Today has been problematic! Actually the problem began to emerge yesterday afternoon when I tried to fit the next planks, and particularly when I tried to fit the plank cut for the port side to it’s matching location on the starboard side. Its imply wouldn’t sit on the moulds at all – something had to be wrong!
So I measured and remeasured everything I could think of to measure and remeasure. Some small discrepancies emerged between the two sides, but nothing really convincing. So this morning I decided that drastic action was needed. I’ve had mixed feeling from the beginning about the use of stringers between the moulds. I can see how potentially useful they are in offering a clamping surface and a clear line to take off on to the templates / planks. I’ve been a little unhappy though about the fact that we are then dealing with three different materials setting themselves around the curves of the jig in slightly different ways – the stringers, the templates and then the plank itself. I’ve also been finding increasing that they (the stringers) are an obstruction – they get in the way! So I decided to take retrospectively the advice of Iain Oughtred, and dispense with them.
That was relatively easy – interesting to lift what I’ve built so far off the mould, invert it (actually strictly put it the right way up) and see there is already something boat shaped there! I’ve then gone back to the plans, measured and transcribed on to the moulds themselves the positions of the plank lands, and quite frankly have been ashamed to find out how inaccurately I have made the moulds! Sloppy!
The only good thing here is that I resisted the temptation to force the planks onto the moulds, which would only have compounded the error. I can now remake the bevels on the garboard strakes and I hope that then the plank that I’ve cut will fit rather better – we’ll see.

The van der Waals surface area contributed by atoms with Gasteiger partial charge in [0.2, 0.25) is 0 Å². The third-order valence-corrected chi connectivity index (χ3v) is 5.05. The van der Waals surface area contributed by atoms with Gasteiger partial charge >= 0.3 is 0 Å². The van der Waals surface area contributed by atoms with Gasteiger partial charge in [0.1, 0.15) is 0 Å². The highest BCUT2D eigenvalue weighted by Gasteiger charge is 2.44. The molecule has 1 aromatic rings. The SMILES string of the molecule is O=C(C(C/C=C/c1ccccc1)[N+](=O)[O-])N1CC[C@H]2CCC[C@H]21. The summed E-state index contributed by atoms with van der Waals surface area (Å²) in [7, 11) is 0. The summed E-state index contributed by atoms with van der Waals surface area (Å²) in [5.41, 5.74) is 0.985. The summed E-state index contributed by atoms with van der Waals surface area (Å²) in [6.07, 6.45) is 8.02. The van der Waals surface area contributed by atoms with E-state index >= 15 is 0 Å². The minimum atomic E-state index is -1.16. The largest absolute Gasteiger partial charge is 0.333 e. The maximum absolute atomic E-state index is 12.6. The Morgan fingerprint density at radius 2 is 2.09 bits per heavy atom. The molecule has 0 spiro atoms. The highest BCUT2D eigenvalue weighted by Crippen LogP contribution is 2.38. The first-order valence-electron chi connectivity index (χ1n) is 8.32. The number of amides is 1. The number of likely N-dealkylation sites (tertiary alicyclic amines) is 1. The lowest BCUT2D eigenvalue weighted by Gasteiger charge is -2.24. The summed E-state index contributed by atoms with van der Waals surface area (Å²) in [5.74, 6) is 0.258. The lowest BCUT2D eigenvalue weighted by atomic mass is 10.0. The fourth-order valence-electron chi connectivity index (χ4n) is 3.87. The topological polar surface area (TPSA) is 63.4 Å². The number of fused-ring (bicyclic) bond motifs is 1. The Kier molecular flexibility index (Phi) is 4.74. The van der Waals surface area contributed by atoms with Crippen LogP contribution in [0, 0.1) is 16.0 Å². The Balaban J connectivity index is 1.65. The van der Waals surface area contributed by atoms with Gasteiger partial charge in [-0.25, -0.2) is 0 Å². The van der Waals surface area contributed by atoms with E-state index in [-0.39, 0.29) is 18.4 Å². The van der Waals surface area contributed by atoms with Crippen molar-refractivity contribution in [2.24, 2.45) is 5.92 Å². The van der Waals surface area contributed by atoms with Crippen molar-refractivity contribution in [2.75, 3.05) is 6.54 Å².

I’ve also had to re-think my method for clamping up the new strakes for gluing, and have decided to make and use IOs favoured plywood clamps and wedges, to which end I’ve bought a lump of 12mm ply which should be sufficient to give me enough clamps (25 or so at least) to do the job.
This has been an interesting weekend and, I hope, a turning point of sorts in the building process. Having disposed of the stringers, I found that I could see the problem much more clearly, and I shall this afternoon set to and make a new pattern for the second strake and see where we go with that. It feels really important to get this bit right if the eventual boat is to look (and function!) as it should.
I spent yesterday afternoon on a kind of production line job, producing 33 of IOs suggested plywood clamps and wedges. Not the most interesting of work, but satisfying, particularly as I discovered how easy it is to work with these apparent;y crude and low tech tools. I don’t know whether the idea actually originates with IO himself, but my congratulations to whomever had the idea!
…….. and a bit later on ……
Corner duly turned I think. I’ve now remade the 2nd plank for each side, using new patterns (still cardboard) and being much more careful about getting the marks right on the moulds. I’ve faired up the top (of course actually the bottom, the boat being built upside down) much more carefully and the planks both look right and are sitting down nicely on the moulds themselves. It’s all much easier without the stringers in the way, and the Oughtred clamps seem to work very well. So I’m leaving the boat with the 2nd planks clamped in place, next job will be to cut the scarph joints and glue them up, after which I shall carefully fair up the line of the bottom (actually of course the top …..) of the plank, ready for the next one. It should get easier and quicker ….. not that there’s a hurry of course!